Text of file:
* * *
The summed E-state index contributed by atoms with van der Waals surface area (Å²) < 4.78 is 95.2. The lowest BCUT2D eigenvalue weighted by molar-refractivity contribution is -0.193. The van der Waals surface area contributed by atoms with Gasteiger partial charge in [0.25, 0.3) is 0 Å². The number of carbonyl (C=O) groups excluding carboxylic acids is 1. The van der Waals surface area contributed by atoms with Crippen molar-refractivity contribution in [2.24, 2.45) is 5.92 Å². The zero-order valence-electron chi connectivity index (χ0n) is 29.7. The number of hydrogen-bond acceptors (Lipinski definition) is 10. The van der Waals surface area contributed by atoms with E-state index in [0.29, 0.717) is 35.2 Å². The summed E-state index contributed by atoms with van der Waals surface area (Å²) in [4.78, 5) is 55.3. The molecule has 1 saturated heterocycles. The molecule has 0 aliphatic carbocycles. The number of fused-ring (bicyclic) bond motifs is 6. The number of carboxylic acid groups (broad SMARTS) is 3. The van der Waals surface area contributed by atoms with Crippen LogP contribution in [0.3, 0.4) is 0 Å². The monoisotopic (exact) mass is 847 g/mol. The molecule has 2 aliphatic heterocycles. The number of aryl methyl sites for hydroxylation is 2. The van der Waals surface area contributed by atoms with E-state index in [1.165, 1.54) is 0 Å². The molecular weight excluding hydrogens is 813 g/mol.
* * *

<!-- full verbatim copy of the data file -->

The summed E-state index contributed by atoms with van der Waals surface area (Å²) < 4.78 is 95.2. The lowest BCUT2D eigenvalue weighted by molar-refractivity contribution is -0.193. The van der Waals surface area contributed by atoms with Gasteiger partial charge in [0.25, 0.3) is 0 Å². The number of carbonyl (C=O) groups excluding carboxylic acids is 1. The van der Waals surface area contributed by atoms with Crippen molar-refractivity contribution in [2.24, 2.45) is 5.92 Å². The zero-order valence-electron chi connectivity index (χ0n) is 29.7. The number of hydrogen-bond acceptors (Lipinski definition) is 10. The van der Waals surface area contributed by atoms with E-state index in [0.29, 0.717) is 35.2 Å². The summed E-state index contributed by atoms with van der Waals surface area (Å²) in [4.78, 5) is 55.3. The molecule has 1 saturated heterocycles. The molecule has 0 aliphatic carbocycles. The number of fused-ring (bicyclic) bond motifs is 6. The number of carboxylic acid groups (broad SMARTS) is 3. The van der Waals surface area contributed by atoms with Crippen LogP contribution in [0.3, 0.4) is 0 Å². The monoisotopic (exact) mass is 847 g/mol. The molecule has 2 aliphatic heterocycles. The number of aryl methyl sites for hydroxylation is 2. The van der Waals surface area contributed by atoms with E-state index in [1.165, 1.54) is 0 Å². The molecular weight excluding hydrogens is 813 g/mol.